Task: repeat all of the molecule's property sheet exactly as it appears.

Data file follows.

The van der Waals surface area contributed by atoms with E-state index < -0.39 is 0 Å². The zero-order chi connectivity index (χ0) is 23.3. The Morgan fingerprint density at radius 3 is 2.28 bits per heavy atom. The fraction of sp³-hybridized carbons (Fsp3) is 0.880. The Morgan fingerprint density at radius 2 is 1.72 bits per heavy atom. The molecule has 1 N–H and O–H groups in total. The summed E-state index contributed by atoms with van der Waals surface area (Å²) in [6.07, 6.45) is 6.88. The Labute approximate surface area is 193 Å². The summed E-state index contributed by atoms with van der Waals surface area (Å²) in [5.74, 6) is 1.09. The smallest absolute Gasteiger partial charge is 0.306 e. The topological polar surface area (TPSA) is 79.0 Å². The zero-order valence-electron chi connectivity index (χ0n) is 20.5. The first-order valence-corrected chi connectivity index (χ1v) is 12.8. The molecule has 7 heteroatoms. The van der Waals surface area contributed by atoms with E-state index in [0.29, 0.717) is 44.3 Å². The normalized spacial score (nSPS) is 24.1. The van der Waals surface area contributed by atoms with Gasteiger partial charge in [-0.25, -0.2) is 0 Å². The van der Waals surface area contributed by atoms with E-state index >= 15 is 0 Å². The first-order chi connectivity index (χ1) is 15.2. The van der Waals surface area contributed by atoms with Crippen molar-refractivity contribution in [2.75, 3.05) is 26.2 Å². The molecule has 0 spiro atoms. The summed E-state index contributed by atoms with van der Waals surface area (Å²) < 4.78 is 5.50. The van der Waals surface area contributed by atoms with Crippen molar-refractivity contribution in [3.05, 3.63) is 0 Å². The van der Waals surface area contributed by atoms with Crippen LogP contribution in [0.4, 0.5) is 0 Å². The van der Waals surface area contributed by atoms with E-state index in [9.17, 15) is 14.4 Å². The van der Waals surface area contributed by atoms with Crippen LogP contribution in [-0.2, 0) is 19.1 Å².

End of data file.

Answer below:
The van der Waals surface area contributed by atoms with E-state index < -0.39 is 0 Å². The zero-order chi connectivity index (χ0) is 23.3. The Morgan fingerprint density at radius 3 is 2.28 bits per heavy atom. The fraction of sp³-hybridized carbons (Fsp3) is 0.880. The Morgan fingerprint density at radius 2 is 1.72 bits per heavy atom. The molecule has 1 N–H and O–H groups in total. The summed E-state index contributed by atoms with van der Waals surface area (Å²) in [6.07, 6.45) is 6.88. The Labute approximate surface area is 193 Å². The summed E-state index contributed by atoms with van der Waals surface area (Å²) in [5.74, 6) is 1.09. The smallest absolute Gasteiger partial charge is 0.306 e. The topological polar surface area (TPSA) is 79.0 Å². The zero-order valence-electron chi connectivity index (χ0n) is 20.5. The first-order valence-corrected chi connectivity index (χ1v) is 12.8. The molecule has 7 heteroatoms. The van der Waals surface area contributed by atoms with E-state index in [0.29, 0.717) is 44.3 Å². The normalized spacial score (nSPS) is 24.1. The van der Waals surface area contributed by atoms with Gasteiger partial charge in [-0.25, -0.2) is 0 Å². The van der Waals surface area contributed by atoms with E-state index >= 15 is 0 Å². The first-order chi connectivity index (χ1) is 15.2. The van der Waals surface area contributed by atoms with Crippen molar-refractivity contribution in [2.75, 3.05) is 26.2 Å². The molecule has 0 spiro atoms. The summed E-state index contributed by atoms with van der Waals surface area (Å²) < 4.78 is 5.50. The van der Waals surface area contributed by atoms with Crippen molar-refractivity contribution in [3.05, 3.63) is 0 Å². The van der Waals surface area contributed by atoms with Crippen LogP contribution in [0.4, 0.5) is 0 Å². The van der Waals surface area contributed by atoms with E-state index in [9.17, 15) is 14.4 Å². The van der Waals surface area contributed by atoms with Crippen LogP contribution in [-0.2, 0) is 19.1 Å².